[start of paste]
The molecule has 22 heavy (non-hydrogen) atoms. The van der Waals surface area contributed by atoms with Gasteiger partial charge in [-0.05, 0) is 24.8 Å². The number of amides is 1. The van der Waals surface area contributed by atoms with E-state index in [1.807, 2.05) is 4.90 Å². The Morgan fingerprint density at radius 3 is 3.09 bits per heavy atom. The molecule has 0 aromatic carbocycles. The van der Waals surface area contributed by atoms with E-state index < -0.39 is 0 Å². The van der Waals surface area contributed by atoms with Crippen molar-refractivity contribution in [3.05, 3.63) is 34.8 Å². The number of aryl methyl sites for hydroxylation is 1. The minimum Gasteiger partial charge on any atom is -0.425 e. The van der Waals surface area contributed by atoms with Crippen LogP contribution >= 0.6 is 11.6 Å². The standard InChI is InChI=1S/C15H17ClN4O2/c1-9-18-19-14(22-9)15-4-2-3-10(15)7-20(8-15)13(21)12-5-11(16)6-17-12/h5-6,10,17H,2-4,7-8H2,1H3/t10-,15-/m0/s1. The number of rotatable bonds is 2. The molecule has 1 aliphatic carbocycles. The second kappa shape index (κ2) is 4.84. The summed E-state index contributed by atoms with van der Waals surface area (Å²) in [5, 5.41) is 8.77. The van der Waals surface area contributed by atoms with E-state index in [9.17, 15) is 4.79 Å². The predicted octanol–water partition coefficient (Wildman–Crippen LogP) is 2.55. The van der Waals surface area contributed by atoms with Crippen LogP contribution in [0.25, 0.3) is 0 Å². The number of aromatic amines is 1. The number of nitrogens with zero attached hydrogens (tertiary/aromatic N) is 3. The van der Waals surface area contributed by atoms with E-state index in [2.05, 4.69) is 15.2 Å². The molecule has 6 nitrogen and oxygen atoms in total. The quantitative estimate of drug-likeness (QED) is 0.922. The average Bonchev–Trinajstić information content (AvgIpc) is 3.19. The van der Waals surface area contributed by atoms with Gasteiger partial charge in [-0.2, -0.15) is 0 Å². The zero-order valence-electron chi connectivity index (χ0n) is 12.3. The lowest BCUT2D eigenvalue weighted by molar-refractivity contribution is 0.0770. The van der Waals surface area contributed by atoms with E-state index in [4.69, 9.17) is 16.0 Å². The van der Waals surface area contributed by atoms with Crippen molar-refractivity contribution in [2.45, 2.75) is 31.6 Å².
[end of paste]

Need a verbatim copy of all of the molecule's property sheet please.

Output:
The molecule has 22 heavy (non-hydrogen) atoms. The van der Waals surface area contributed by atoms with Gasteiger partial charge in [-0.05, 0) is 24.8 Å². The number of amides is 1. The van der Waals surface area contributed by atoms with E-state index in [1.807, 2.05) is 4.90 Å². The Morgan fingerprint density at radius 3 is 3.09 bits per heavy atom. The molecule has 0 aromatic carbocycles. The van der Waals surface area contributed by atoms with E-state index < -0.39 is 0 Å². The van der Waals surface area contributed by atoms with Crippen molar-refractivity contribution in [3.05, 3.63) is 34.8 Å². The number of aryl methyl sites for hydroxylation is 1. The minimum Gasteiger partial charge on any atom is -0.425 e. The van der Waals surface area contributed by atoms with Crippen LogP contribution >= 0.6 is 11.6 Å². The standard InChI is InChI=1S/C15H17ClN4O2/c1-9-18-19-14(22-9)15-4-2-3-10(15)7-20(8-15)13(21)12-5-11(16)6-17-12/h5-6,10,17H,2-4,7-8H2,1H3/t10-,15-/m0/s1. The number of rotatable bonds is 2. The molecule has 1 aliphatic carbocycles. The second kappa shape index (κ2) is 4.84. The summed E-state index contributed by atoms with van der Waals surface area (Å²) in [5, 5.41) is 8.77. The van der Waals surface area contributed by atoms with E-state index in [9.17, 15) is 4.79 Å². The predicted octanol–water partition coefficient (Wildman–Crippen LogP) is 2.55. The van der Waals surface area contributed by atoms with Crippen LogP contribution in [0.25, 0.3) is 0 Å². The number of aromatic amines is 1. The number of nitrogens with zero attached hydrogens (tertiary/aromatic N) is 3. The van der Waals surface area contributed by atoms with E-state index in [2.05, 4.69) is 15.2 Å². The molecule has 6 nitrogen and oxygen atoms in total. The quantitative estimate of drug-likeness (QED) is 0.922. The average Bonchev–Trinajstić information content (AvgIpc) is 3.19. The van der Waals surface area contributed by atoms with Gasteiger partial charge in [-0.2, -0.15) is 0 Å². The zero-order valence-electron chi connectivity index (χ0n) is 12.3. The lowest BCUT2D eigenvalue weighted by molar-refractivity contribution is 0.0770. The van der Waals surface area contributed by atoms with E-state index in [4.69, 9.17) is 16.0 Å². The van der Waals surface area contributed by atoms with Crippen molar-refractivity contribution in [2.45, 2.75) is 31.6 Å².